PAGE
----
Maine Becomes First State to Ban 'Costly and Deadly' Single-Use Polystyrene Foam Containers for Food, Drinks

In an effort to combat pollution and environmental destruction, Maine has become the first U.S. state to ban disposable food service containers made of polystyrene.

The office of Maine Governor Janet Mills said yesterday the politician had signed a new law that would stop the sale and distribution of the containers from January 1, 2020. Polystyrene, which is often known under the brand name Styrofoam, was described as a "significant contributor" to plastics pollution.

Across the U.S., a growing number of cities and counties are outlawing the use of disposables made from polystyrene foam. While the majority are in California, bans have recently taken hold in New York City and Washington, D.C. In March, speculation mounted due to ongoing legislative efforts that Maryland was on the cusp of becoming the first state to prohibit its use in law.

The Pacific Standard reported in March that recent attempts to ban single-use polystyrene in California and Hawaii had failed. Those products include cups, cartons and food containers. Television station WMTW reported yesterday there were no facilities that can recycle polystyrene in Maine.

As such, Mills said the incoming ban was building on the foundation laid by 14 towns and cities across Maine that had already, or were planning to, take action at a local level.

The changes will mean vendors, restaurants and schools will have to find alternatives. In Maine, hospitals and shops selling prepackaged meat are exempt, the Associated Press reported.

Governor Mills said polystyrene containers spread easily because they are often lightweight. But they break down into microplastics carrying toxins and are ingested by wildlife. Eventually, those toxins can enter the general food supply. In recent years, a number of huge brands operating in the U.S have pledged to stop using foam containers—including Dunkin' Donuts and McDonald's.

"Polystyrene cannot be recycled like a lot of other products, so while that cup of coffee may be finished, the Styrofoam cup it was in is not," the Democrat governor said yesterday.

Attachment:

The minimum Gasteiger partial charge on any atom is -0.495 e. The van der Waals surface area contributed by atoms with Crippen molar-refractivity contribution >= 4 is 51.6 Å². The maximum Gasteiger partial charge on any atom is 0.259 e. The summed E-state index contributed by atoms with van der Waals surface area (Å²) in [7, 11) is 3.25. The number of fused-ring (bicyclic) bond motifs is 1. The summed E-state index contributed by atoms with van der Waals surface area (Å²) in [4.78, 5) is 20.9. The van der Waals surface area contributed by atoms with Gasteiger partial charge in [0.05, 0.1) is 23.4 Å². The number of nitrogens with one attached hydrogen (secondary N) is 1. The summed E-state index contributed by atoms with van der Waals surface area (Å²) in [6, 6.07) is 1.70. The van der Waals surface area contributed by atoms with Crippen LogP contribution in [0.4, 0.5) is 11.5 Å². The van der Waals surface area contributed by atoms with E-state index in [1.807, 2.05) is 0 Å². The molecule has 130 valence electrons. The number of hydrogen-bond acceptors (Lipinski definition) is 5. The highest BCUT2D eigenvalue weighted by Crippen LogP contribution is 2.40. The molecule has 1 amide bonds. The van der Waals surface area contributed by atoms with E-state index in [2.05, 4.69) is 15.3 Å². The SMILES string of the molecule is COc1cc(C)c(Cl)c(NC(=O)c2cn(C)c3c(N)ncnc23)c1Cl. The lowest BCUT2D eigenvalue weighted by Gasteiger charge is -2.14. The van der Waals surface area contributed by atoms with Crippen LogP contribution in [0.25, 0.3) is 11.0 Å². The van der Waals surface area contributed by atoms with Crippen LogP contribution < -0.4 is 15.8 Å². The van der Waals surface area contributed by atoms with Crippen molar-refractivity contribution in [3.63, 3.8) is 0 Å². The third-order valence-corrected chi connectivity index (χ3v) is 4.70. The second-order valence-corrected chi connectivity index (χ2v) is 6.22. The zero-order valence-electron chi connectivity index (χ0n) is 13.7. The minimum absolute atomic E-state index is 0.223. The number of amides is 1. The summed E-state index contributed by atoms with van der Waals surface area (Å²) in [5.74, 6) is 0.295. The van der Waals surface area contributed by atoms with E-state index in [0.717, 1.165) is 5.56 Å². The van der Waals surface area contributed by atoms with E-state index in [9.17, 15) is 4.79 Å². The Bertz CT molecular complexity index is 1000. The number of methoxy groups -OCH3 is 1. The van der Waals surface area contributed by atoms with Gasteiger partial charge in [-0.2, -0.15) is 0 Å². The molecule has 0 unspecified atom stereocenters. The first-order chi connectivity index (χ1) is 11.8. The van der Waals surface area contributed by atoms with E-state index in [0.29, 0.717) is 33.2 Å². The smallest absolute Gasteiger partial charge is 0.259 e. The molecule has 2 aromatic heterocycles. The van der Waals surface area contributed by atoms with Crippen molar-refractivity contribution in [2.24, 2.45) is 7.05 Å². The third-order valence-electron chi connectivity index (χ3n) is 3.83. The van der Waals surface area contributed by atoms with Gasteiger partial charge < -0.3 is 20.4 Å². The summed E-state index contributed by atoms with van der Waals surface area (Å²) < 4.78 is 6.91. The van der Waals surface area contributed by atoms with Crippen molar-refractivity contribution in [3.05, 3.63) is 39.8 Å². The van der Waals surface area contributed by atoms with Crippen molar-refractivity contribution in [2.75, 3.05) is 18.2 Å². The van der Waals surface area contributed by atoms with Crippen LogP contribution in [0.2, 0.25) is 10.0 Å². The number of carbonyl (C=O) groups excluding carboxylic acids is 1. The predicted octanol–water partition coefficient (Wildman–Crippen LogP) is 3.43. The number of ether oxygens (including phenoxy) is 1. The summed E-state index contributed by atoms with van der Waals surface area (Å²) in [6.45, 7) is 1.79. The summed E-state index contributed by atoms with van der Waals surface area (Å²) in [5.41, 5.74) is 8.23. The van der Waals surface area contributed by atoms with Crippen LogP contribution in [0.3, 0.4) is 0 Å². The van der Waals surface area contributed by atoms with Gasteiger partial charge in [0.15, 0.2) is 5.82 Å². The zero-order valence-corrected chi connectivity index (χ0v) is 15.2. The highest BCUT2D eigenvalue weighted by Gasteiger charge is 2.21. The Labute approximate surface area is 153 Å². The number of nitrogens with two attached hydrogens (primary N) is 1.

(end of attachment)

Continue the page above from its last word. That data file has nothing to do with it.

"It will be around for decades to come, and eventually it will break down into particles, polluting our environment, hurting our wildlife and even detrimentally impacting our economy.

"That is why several municipalities across the state have already taken steps to ban polystyrene. This legislation will create consistency for businesses that operate in multiple municipalities, provide ample time to adjust to the change, promote sustainable Maine-made alternative containers, and take an important step forward in protecting our environment."

The bill was sponsored by Representative Stanley Paige Zeigler, who noted that polystyrene can be harmful if it enters the sea—endangering the health of marine life that ingests it.

"Polystyrene is harmful to humans, it puts a strain on our fish stocks and it can't be recycled," Zeigler said, adding, "Thankfully, there are Maine-made alternatives ready to be used."

Sarah Lakeman, a director at the Natural Resources Council of Maine, said the law proved the state is an "environmental leader." She called polystyrene "common, costly and deadly."

"With the threats posed by plastic pollution becoming more apparent…we need to be doing everything possible to limit our use and better manage our single-use plastics—starting with eliminating the use of unnecessary forms of plastic-like foam," Lakeman said in a release after the signing.

In a tweet yesterday, Maine's Natural Resources Council celebrated for being the first "in the nation" to ban polystyrene foam food containers. As reported by the Associated Press, Maryland passed similar legislation back in April, but it was not yet clear if it would be signed into law. The news agency said politicians from Oregon, Vermont and Connecticut were now considering similar bans.

Maine Becomes First State to Ban 'Costly and Deadly' Single-Use Polystyrene Foam Containers for Food, Drinks | U.S.